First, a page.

James Lewisohn celebrates the grape harvest in style with the fellow Danes who run Borgo Santo Pietro.
One fine October Sunday, in the shade of a 400-year-old oak tree, the holy trinity of alcohol, sugar and fat - along with a healthy dose of caffeine - is zinging through my bloodstream thanks to an excellent tiramisu.
It is the finale of a lunch to celebrate the first vendemmia — the grape harvest — at Borgo Santo Pietro, an estate set on 200ha of Tuscan plains between Siena and the Mediterranean. Today, they are gathering cabernet sauvignon and merlot grapes.
Next week the sangiovese will be ripe. In the background, Senese pigs root in the woods — shortly to become delicious ham in the hands of Borgo's chefs.
The first wine by Claus Thottrup, Borgo's co-founder, will be blended by the Tuscan oenologist Paolo Vagaggini. "At full production, we will make 70,000 bottles a year in at least five varieties — hopefully, a little more than we need for our own consumption," he says.
Thottrup and his wife, Jeanette, are aiming to provide their 20-room hotel with all the organic food it needs, sourced from the land that surrounds it.
Step outside the gardens of the hotel, with their peacocks, cypress trees and ponds and the estate's fields are serried ranks of vegetables, fruit, walnut and hazelnut trees, beehives, herb gardens — even a colourful array of hen coops, all built to Jeanette's design.
At present, the estate supplies the hotel with all the vegetables, bread, honey, ricotta, pecorino, lamb and pork its guests can eat. But Claus is busily expanding its farm to include cows, for milk and meat. Eventually, he expects that all the food, other than fish and seafood, served at Borgo Santo Pietro will be ethically and organically produced on site.
It is a heady ambition. Then again, if you had to genetically engineer luxury hoteliers, you might well end up with something close to Claus and Jeanette. They are my compatriots — we are all Danes living abroad, our homeland's combination of Nordic noir winters and the world's highest taxes being a powerful catalyst for emigration and entrepreneurialism.
Claus' background as a mechanical engineer in Denmark led him into architecture and property development, for many years based in London's Notting Hill; Jeannette's London career in fashion morphed into interior design. Their joint love of travel helped them understand what the best luxury hotels could be and their love of Italy led to the purchase of a derelict 13th-century Tuscan villa as a summer home for their family. That, in turn, became a luxury hotel — as well as a permanent development project.
First, all the estate's original buildings, unoccupied for 27 years, were lovingly restored and improved. Then, Claus drew and engineered every single additional building, while Jeanette focused on the design of the gardens.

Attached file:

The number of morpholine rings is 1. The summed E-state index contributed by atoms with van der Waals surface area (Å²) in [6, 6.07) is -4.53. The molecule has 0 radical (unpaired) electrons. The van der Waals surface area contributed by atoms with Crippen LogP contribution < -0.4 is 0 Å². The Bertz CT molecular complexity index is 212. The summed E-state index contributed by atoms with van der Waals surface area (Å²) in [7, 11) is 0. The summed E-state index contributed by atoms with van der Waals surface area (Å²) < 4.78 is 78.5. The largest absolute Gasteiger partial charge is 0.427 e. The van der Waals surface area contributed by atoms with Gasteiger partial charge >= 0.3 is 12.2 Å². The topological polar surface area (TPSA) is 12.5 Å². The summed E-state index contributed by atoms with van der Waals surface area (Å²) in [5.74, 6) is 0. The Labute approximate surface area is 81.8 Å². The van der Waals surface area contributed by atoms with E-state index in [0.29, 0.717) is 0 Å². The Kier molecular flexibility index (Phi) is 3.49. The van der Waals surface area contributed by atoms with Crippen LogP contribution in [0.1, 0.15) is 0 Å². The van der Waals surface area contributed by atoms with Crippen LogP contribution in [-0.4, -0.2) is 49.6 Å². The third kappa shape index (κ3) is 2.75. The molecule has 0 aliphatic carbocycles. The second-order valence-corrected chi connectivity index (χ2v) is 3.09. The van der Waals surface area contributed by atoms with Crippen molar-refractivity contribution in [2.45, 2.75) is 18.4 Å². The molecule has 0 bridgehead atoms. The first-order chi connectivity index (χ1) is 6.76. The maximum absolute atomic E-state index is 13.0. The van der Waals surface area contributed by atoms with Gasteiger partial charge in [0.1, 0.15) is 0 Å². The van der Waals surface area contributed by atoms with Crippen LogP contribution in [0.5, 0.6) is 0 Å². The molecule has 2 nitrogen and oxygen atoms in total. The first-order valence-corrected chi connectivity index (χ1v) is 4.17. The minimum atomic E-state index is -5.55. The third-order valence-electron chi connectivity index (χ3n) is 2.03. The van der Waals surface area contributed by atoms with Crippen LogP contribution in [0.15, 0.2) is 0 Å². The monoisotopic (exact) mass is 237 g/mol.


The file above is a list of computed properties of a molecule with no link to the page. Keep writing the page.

Guest villas, built in the traditional style, are supported by massive local chestnut beams and have travertine stone floors — the best suites are vast and feature private outdoor swimming pools.
The resort's Trattoria Sull'Albero restaurant is in a large wooden "tree house", assembled around the trunk of another giant oak, with a series of micro-pilings instead of traditional foundations protecting the tree's root system. Once a building is complete, Jeanette takes over, furnishing it with the best of Italian — and occasionally Danish — design.
The setting and cuisine could not be more bucolic and Italian, yet there are shades of contemporary Nordic cooking, too, in the food that Andrea Mattei creates from local produce at Meo Modo, Borgo Santo Pietro's Michelin-starred restaurant. A highlight is wood pigeon, first marinated for 12 hours in tobacco oil, then smoked for 10 minutes, pan-seared and, finally, roasted. Ideally, it's accompanied by a weighty 18-year-old chianti riserva bucerchiale.
For a luxury hotel, breakfast is a statement of intent. Mattei's team does not disappoint, and even the simplest dishes are impeccable: the hollandaise of the eggs benedict I eat at breakfast is infused with achillea. Combined with local ham and the hotel's own bread, it is the most delicious version I have ever tasted.
Borgo features a cookery school, where I learn to make pasta under the tutelage of Mamma Olga, a 30-year veteran of the local cuisine. My dough-kneading is precarious, but my (heavily supervised) wild boar ragu is delicious.
After food and wine this good, some penance is required.
First, half an hour of lengths in the infinity pool. Then a lengthy circumnavigation of the extensive grounds. Finally, an hour of yoga with the hotel's instructor, Marlene Consoli, who has trained in India. She is one of the army of 75 highly qualified staff Borgo relies upon to serve its guests — a staff-to-room ratio of nearly four, unusual outside luxurious Asian hotels.
Yet the atmosphere at Borgo is far less hierarchical than many other Italian hotels. "We hate luxury hotels where there aren't quite enough seats at the bar or you can't get a reservation in the restaurant or a massage booking", says Claus.
We are in deepest Tuscany but there's a Danish ethos. "Well ... we can't run away from our heritage," he admits. The best of Italy run along Scandinavian principles; that's something for the rest of the luxury hotel world to emulate.
Accommodation: Hotel Borgo Santo Pietro . Doubles from NZ$950 including breakfast.
Getting there: Qatar Airways flies from Auckland to Pisa via Doha from $2300 return. Borgo Santo Pietro is a two-hour drive from Pisa.